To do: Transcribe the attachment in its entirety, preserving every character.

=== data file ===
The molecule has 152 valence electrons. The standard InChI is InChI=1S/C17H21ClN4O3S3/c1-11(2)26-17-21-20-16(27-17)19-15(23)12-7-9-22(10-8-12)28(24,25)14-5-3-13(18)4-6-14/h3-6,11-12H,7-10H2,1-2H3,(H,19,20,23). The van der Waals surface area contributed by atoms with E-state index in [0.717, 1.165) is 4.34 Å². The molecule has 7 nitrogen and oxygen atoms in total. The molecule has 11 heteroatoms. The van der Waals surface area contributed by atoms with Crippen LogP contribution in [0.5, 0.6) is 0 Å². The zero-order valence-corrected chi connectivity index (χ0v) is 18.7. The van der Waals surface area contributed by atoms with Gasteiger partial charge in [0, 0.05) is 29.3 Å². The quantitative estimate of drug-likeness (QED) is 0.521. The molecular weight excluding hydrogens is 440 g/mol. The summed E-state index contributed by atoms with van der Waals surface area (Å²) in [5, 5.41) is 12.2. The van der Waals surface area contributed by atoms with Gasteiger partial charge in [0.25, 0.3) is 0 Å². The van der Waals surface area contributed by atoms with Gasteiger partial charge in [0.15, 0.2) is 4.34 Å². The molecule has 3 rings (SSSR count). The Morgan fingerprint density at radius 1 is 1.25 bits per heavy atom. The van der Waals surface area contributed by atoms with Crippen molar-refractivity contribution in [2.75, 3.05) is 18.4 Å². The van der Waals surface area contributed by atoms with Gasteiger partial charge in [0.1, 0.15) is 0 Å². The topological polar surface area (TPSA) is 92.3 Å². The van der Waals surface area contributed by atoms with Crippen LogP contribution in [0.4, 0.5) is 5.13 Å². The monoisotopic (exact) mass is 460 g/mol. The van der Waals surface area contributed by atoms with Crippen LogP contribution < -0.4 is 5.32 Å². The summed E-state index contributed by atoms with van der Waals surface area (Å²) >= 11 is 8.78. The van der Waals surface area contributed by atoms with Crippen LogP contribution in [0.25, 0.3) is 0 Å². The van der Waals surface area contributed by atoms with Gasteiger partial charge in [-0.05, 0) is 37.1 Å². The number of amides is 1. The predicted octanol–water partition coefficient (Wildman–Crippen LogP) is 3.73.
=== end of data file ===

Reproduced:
The molecule has 152 valence electrons. The standard InChI is InChI=1S/C17H21ClN4O3S3/c1-11(2)26-17-21-20-16(27-17)19-15(23)12-7-9-22(10-8-12)28(24,25)14-5-3-13(18)4-6-14/h3-6,11-12H,7-10H2,1-2H3,(H,19,20,23). The van der Waals surface area contributed by atoms with E-state index in [0.717, 1.165) is 4.34 Å². The molecule has 7 nitrogen and oxygen atoms in total. The molecule has 11 heteroatoms. The van der Waals surface area contributed by atoms with Crippen LogP contribution in [0.5, 0.6) is 0 Å². The zero-order valence-corrected chi connectivity index (χ0v) is 18.7. The van der Waals surface area contributed by atoms with Gasteiger partial charge in [0, 0.05) is 29.3 Å². The quantitative estimate of drug-likeness (QED) is 0.521. The molecular weight excluding hydrogens is 440 g/mol. The summed E-state index contributed by atoms with van der Waals surface area (Å²) in [5, 5.41) is 12.2. The van der Waals surface area contributed by atoms with Gasteiger partial charge in [0.25, 0.3) is 0 Å². The van der Waals surface area contributed by atoms with Gasteiger partial charge in [0.15, 0.2) is 4.34 Å². The molecule has 3 rings (SSSR count). The Morgan fingerprint density at radius 1 is 1.25 bits per heavy atom. The van der Waals surface area contributed by atoms with Crippen molar-refractivity contribution in [2.75, 3.05) is 18.4 Å². The van der Waals surface area contributed by atoms with Gasteiger partial charge in [0.1, 0.15) is 0 Å². The topological polar surface area (TPSA) is 92.3 Å². The van der Waals surface area contributed by atoms with Crippen LogP contribution in [0.4, 0.5) is 5.13 Å². The monoisotopic (exact) mass is 460 g/mol. The van der Waals surface area contributed by atoms with Crippen LogP contribution < -0.4 is 5.32 Å². The summed E-state index contributed by atoms with van der Waals surface area (Å²) >= 11 is 8.78. The van der Waals surface area contributed by atoms with Crippen LogP contribution in [0.25, 0.3) is 0 Å². The van der Waals surface area contributed by atoms with Gasteiger partial charge in [-0.05, 0) is 37.1 Å². The number of amides is 1. The predicted octanol–water partition coefficient (Wildman–Crippen LogP) is 3.73.